“We’ve put our house in the market and have an estate agent that is helping us sell our property. However, we have also told our friends that we are selling should anyone know of an interested buyer. But what happens if we get a buyer independent from our estate agent? Must we still pay agent’s commission? Could you give guidance here?”
Commission is only payable to an estate agent if they were the effective cause of the sale. This will need to be determined with reference to a number of factors, including the mandate given to the estate agent.
A mandate is an instruction by the seller to an agent to market and sell a property on the seller’s behalf with the ability to earn a commission upon fulfilment of the mandate. The mandate can be in writing or verbally given and could also be a sole mandate, joint mandate or open mandate. For the estate agent to earn their commission however, the mandate must be fulfilled before they become entitled to any commission. This will typically be when the agent has introduced a willing and able buyer followed by the conclusion of a binding sale agreement. That said, the agent must also be the effective cause of the sale. In plain language – it must be because of the agent’s efforts that the property has been sold.
Our courts have had regular occasion to consider what the effective cause of a sale entails and have expounded the ‘but-for’ test which essentially means that if ‘but-for’ the actions of the agent the sale would not have happened, it can probably be concluded that the estate agent was the effective cause of the sale.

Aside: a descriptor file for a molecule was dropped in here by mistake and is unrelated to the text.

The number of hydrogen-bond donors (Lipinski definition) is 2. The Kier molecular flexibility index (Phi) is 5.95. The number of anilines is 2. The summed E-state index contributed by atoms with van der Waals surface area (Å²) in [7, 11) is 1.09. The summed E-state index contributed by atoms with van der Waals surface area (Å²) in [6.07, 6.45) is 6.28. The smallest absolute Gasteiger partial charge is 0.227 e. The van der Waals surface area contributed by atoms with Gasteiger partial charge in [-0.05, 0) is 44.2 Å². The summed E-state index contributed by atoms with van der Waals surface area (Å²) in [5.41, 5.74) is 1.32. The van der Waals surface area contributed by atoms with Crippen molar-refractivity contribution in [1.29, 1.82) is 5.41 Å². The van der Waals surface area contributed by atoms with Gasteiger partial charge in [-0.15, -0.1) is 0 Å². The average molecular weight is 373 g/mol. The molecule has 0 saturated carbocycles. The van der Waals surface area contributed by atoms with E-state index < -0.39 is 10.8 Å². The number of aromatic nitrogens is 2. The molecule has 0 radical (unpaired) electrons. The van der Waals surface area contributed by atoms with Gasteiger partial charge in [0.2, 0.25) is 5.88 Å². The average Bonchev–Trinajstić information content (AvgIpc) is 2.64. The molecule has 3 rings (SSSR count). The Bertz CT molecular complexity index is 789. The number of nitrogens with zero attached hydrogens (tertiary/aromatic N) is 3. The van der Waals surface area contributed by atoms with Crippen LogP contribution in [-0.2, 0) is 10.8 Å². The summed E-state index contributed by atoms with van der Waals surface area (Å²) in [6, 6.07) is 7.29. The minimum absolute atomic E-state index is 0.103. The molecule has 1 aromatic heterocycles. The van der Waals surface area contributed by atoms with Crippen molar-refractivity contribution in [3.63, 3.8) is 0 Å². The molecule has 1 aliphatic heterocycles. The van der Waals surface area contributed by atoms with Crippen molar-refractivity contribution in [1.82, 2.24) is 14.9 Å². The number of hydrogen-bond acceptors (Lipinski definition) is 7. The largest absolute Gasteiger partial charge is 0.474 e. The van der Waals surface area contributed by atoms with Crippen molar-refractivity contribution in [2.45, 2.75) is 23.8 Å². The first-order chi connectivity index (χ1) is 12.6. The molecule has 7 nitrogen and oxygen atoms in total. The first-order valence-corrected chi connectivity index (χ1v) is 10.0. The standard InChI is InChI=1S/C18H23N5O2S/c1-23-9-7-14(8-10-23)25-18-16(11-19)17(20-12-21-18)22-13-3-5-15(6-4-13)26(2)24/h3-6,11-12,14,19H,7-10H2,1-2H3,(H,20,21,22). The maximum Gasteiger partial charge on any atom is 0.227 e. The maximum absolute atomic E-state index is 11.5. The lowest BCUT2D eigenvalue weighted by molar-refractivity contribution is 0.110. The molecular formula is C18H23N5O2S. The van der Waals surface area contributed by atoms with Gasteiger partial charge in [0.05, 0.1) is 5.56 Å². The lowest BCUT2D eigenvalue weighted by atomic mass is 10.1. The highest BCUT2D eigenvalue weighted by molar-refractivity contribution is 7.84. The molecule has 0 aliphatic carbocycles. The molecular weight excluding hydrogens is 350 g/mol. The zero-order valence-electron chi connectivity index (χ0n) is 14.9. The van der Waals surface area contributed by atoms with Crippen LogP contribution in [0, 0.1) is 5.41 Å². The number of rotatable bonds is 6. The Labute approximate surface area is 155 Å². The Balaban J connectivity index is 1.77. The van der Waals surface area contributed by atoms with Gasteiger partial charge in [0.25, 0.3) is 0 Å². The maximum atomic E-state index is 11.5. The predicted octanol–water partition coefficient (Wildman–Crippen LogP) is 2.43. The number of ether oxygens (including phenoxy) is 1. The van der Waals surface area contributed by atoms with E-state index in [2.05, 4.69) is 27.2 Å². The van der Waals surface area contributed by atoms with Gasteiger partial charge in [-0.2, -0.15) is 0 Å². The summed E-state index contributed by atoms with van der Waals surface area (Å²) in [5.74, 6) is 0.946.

Therefore, an estate agent will be considered to be the effective cause of the sale when:
- They have introduced a willing and financially able buyer to the seller;
- A binding contract has been concluded between the parties; and
- The agent was the effective cause of the sale (the ‘but-for’ test is met).
An agent cannot claim any commission for a sale where they were not the effective cause of the sale. This may mean that if a friend refers a buyer to you independently from the estate agent, then in principle the estate agent cannot claim commission as they were not the effective cause of the sale. However, make sure that you are allowed to market your property independently, as there could be restrictions in the mandate you have entered into, providing grounds for a claim of breach of contract by the agent.
Lastly, it should be remembered that commission is generally only earned when all the suspensive conditions of the offer to purchase have been met and is usually paid on date of registration of the property. For example, when the buyer has obtained a bond to finance the purchase price or sold their existing property. Should the contract be void because the suspensive conditions were not met eg. a bond was not obtained, then no commission will be payable. However, should a valid and unconditional contract be cancelled due to breach of contract, the party in breach may be held liable by the estate agent for payment of the estate agent’s commission. Usually, the deed of sale will also specify the party responsible for payment of the agent’s commission as well as the percentage or amount of commission payable.